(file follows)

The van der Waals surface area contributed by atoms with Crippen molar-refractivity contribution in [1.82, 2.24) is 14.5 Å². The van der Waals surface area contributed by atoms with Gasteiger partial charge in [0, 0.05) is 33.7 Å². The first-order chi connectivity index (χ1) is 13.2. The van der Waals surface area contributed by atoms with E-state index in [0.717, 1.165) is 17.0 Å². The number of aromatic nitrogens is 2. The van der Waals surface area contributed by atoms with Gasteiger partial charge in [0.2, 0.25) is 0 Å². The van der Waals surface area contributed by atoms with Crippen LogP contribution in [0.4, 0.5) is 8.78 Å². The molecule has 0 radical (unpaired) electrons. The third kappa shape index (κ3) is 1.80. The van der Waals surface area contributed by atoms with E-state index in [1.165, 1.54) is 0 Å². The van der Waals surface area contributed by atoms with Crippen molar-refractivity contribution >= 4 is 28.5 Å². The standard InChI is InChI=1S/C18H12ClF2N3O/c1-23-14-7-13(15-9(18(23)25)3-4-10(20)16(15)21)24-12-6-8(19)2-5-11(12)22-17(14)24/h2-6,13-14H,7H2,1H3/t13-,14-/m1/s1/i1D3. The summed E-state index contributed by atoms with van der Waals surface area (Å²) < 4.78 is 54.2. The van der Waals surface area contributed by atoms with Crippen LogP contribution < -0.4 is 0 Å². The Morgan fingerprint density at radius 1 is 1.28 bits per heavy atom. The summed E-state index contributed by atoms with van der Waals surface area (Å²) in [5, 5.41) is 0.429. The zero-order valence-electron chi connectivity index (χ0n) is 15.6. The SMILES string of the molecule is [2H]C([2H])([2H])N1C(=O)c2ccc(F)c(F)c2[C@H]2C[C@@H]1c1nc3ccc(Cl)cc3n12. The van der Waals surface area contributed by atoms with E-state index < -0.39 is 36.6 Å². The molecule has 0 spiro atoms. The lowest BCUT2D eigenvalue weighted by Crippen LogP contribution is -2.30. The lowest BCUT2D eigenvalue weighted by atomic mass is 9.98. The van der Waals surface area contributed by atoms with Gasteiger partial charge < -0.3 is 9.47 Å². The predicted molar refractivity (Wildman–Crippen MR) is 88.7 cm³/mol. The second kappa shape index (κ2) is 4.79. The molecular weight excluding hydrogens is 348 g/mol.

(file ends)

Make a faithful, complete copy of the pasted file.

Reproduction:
The van der Waals surface area contributed by atoms with Crippen molar-refractivity contribution in [1.82, 2.24) is 14.5 Å². The van der Waals surface area contributed by atoms with Gasteiger partial charge in [0, 0.05) is 33.7 Å². The first-order chi connectivity index (χ1) is 13.2. The van der Waals surface area contributed by atoms with E-state index in [0.717, 1.165) is 17.0 Å². The number of aromatic nitrogens is 2. The van der Waals surface area contributed by atoms with Gasteiger partial charge in [0.2, 0.25) is 0 Å². The van der Waals surface area contributed by atoms with Crippen LogP contribution in [0.4, 0.5) is 8.78 Å². The molecule has 0 radical (unpaired) electrons. The third kappa shape index (κ3) is 1.80. The van der Waals surface area contributed by atoms with E-state index in [1.165, 1.54) is 0 Å². The van der Waals surface area contributed by atoms with Crippen molar-refractivity contribution >= 4 is 28.5 Å². The standard InChI is InChI=1S/C18H12ClF2N3O/c1-23-14-7-13(15-9(18(23)25)3-4-10(20)16(15)21)24-12-6-8(19)2-5-11(12)22-17(14)24/h2-6,13-14H,7H2,1H3/t13-,14-/m1/s1/i1D3. The summed E-state index contributed by atoms with van der Waals surface area (Å²) < 4.78 is 54.2. The van der Waals surface area contributed by atoms with Crippen LogP contribution < -0.4 is 0 Å². The Morgan fingerprint density at radius 1 is 1.28 bits per heavy atom. The summed E-state index contributed by atoms with van der Waals surface area (Å²) in [5, 5.41) is 0.429. The zero-order valence-electron chi connectivity index (χ0n) is 15.6. The SMILES string of the molecule is [2H]C([2H])([2H])N1C(=O)c2ccc(F)c(F)c2[C@H]2C[C@@H]1c1nc3ccc(Cl)cc3n12. The van der Waals surface area contributed by atoms with E-state index < -0.39 is 36.6 Å². The molecule has 0 spiro atoms. The lowest BCUT2D eigenvalue weighted by Crippen LogP contribution is -2.30. The lowest BCUT2D eigenvalue weighted by atomic mass is 9.98. The van der Waals surface area contributed by atoms with Gasteiger partial charge < -0.3 is 9.47 Å². The predicted molar refractivity (Wildman–Crippen MR) is 88.7 cm³/mol. The second kappa shape index (κ2) is 4.79. The molecular weight excluding hydrogens is 348 g/mol.